January 18, 2017

The Importance of Folic Acid During Pregnancy

Many studies have shown that women who get 400 micrograms (0.4 milligrams) of this vitamin on a daily basis prior to conception and during early pregnancy reduce the risk that their baby will be born with a serious neural tube defect (a birth defect involving incomplete development of the brain and spinal cord) by up to 70%.

All nutrients are essential in preparing for pregnancy, but one — folic acid — merits special consideration.

Folic acid (folate, folacin or B9) reduces the risk of spina bifida in offspring (a leading cause of childhood paralysis) when consumed by pregnant women. It may also reduce the chance of other birth defects as well as childhood leukemia in offspring.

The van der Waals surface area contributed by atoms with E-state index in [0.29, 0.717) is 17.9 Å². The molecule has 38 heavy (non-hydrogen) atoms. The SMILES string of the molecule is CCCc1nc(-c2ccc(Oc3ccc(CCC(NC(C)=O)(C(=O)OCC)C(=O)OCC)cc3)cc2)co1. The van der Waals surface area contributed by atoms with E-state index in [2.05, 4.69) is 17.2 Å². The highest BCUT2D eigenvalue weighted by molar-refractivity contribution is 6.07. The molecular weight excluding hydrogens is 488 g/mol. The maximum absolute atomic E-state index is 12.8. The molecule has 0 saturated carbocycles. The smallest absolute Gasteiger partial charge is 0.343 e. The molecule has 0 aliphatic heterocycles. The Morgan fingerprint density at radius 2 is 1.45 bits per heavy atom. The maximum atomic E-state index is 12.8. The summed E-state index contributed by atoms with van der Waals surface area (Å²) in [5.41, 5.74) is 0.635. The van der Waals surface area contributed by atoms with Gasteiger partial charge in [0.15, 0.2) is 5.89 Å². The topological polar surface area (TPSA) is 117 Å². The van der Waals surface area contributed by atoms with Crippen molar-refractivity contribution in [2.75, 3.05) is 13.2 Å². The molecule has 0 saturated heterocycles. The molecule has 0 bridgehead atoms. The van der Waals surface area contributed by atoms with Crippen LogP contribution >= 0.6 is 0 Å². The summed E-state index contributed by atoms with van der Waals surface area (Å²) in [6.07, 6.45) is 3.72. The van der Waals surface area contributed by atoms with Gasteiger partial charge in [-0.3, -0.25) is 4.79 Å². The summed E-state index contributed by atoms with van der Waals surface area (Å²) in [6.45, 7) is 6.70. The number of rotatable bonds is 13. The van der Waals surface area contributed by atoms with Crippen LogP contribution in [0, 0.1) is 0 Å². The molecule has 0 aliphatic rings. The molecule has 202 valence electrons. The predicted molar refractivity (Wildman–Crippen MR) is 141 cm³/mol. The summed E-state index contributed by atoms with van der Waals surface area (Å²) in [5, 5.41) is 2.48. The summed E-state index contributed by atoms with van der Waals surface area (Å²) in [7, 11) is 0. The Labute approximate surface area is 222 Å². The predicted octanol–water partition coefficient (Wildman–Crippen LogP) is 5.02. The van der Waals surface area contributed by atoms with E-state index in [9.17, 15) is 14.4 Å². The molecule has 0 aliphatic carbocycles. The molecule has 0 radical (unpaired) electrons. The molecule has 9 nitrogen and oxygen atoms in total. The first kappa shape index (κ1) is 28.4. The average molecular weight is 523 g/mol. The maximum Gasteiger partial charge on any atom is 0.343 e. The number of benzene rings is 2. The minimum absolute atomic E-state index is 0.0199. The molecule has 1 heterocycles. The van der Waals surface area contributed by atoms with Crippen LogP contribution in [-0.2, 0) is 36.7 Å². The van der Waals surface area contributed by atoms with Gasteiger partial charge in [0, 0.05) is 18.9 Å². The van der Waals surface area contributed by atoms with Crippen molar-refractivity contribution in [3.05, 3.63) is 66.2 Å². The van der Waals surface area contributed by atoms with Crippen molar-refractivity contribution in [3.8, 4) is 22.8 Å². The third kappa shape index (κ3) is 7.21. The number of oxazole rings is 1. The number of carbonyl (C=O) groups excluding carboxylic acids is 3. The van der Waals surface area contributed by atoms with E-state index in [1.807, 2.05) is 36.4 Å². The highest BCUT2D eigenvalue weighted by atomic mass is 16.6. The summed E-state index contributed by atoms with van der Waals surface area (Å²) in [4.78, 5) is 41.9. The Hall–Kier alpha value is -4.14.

The most common neural tube birth defects from folic acid deficiency are:

  • Spina bifida, an incomplete closure of the spinal cord and spinal column
  • Anencephaly, severe underdevelopment of the brain
  • Encephalocele, when brain tissue protrudes out to the skin from an abnormal opening in the skull

In a new study from Norway, women who took folic acid supplements in the first two months of pregnancy were less likely to have kids with severe language delays.

When’s the last time you ate your Brussels sprouts? With the fast pace of modern living, it’s easy to slack on your folic acid consumption. Many Americans, deficient in this important B vitamin, suffer from depression, fatigue and insomnia. You don’t want to be one of them! Folic acid is crucial for bones, births and bedtime!

Folic Acid is found in the following foods:

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